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When We Throw Stones

“Let him who is without sin throw the first stone.”

That’s what they say, when religious leaders are questioned about their abusive and manipulative actions.

“We all make mistakes. Nobody’s perfect. You wouldn’t want somebody airing all your dirty laundry, would you?”

As if building an multi-million-dollar “ministry” or “church” on the backs of vulnerable followers is a slip-up, the sort of thing that happens one night when you’re drunk and hope nobody remembers in the morning. As if.

As if being told “Hey, you don’t get to make yourself rich and famous while destroying the lives that have been entrusted to your care” is the same thing as being nailed to a tree and left to bleed out. As if.

Why do you hate ____________ ?

Fill in the blank with his name.

Fill in the blank with the latest cult personality to resign in disgrace after years of outcry from his once-followers. Fill in the blank with the face that represents power gone wrong, manipulation, deceit, betrayal.

Hate? That’s not what this is about. It’s about saying “No more.”

Why are you celebrating?

Not that a man’s life is ruined, no. That a man who used his influence to ruin so many others’ lives now has just a little less power? Yes. Absolutely.

If that’s not worth celebrating, you’re not paying attention.

Why are you angry?

We asked for bread and they gave us stones. Told us it would satisfy our hunger. Told us it would make us strong. And when we were still empty, they said it was our fault. (Try harder. Do more.)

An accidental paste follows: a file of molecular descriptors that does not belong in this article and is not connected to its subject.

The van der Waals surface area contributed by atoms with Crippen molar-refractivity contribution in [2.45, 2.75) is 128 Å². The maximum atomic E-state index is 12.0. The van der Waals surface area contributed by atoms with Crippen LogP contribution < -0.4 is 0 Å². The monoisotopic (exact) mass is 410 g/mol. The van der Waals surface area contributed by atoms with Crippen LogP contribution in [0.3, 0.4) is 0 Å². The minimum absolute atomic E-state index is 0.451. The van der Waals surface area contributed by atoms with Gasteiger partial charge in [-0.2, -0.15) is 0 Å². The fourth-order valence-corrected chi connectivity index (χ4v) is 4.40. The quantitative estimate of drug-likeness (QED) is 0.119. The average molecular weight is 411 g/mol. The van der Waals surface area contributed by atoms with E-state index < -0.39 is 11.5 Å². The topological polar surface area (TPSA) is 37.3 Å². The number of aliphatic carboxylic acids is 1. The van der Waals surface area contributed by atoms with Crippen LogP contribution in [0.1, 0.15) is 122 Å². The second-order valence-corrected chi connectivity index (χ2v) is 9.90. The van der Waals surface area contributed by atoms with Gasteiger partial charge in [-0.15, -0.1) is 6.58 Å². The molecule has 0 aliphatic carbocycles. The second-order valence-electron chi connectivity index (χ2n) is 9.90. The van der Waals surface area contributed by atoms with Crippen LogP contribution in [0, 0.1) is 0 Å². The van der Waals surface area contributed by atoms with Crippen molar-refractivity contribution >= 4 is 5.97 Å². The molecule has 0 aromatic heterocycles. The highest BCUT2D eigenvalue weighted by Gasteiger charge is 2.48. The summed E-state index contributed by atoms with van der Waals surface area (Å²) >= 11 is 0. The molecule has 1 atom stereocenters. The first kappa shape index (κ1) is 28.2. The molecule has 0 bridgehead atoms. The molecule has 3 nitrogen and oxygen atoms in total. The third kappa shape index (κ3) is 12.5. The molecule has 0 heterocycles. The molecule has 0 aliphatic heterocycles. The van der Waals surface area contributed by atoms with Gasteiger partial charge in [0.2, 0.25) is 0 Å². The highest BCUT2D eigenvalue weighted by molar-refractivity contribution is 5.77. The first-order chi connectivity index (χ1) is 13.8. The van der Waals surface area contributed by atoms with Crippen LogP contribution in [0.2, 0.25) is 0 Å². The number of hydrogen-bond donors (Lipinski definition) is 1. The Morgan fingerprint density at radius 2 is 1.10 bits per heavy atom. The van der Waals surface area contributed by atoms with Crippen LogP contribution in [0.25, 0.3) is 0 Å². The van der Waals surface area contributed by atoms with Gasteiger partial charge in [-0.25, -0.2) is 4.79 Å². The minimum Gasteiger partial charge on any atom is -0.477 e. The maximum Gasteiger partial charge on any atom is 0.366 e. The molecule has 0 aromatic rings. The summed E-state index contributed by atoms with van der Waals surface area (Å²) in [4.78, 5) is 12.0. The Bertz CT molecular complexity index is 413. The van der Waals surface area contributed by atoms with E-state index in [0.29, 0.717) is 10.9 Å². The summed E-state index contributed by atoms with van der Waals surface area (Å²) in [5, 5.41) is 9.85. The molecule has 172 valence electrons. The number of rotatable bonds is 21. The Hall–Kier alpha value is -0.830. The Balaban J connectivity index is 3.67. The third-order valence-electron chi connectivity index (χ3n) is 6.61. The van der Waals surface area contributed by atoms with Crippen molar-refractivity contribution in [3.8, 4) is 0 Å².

If I am angry, it is only because I am heartbroken. If I am heartbroken, it is only because I’ve seen what those stones have done to us – to me, my family, the people I love, a hundred strangers that have emailed me to say “Me too.”

The wounds go deep. They tear at the very fabric of our humanity. They pervert the image of God beyond recognition. They leave us limping for years, decades.

If you’re not angry or heartbroken (or both), you’re not paying attention.

Why don’t you just get over it?

I’m trying. It will take time. You don’t undo twenty years of violence against the soul in a moment, or in a prayer.

But also –

Why should I “get over it” when the cycle is being repeated over and over? The same leader back with a fresh song and dance. A brief apology tour and a slick rebranding.

(And when he finally fades away, there’s always another one right behind him – another charismatic smile, another new idea, another mountain of empty promises, another pile of stones instead of bread, a burden too heavy for anyone to bear. )

Get over it? No.

As long as the machine masquerading as “church” circles around to protect those that prey on the most vulnerable, I don’t plan to “get over it”. As long as church leaders give standing ovations to those who built empires on the broken backs of earnest seekers, I don’t plan to “get over it”. I hope to God you won’t either.

“Let him who is without sin cast the first stone.”

But when Jesus said these words, he wasn’t talking about protecting abusive religious leaders from accountability. He was talking about protecting vulnerable people from abusive religious leaders.

Sometimes that means drawing a line in the sand, kneeling next the broken, and saying “No more.”

Why are you throwing stones? 

Maybe it’s all they gave us. Maybe it’s all we have.

(But maybe, we’ll hold them close and one day use them to build something beautiful. Maybe. I hope to God.)

[ image: karina y ]

published October 22, 2014

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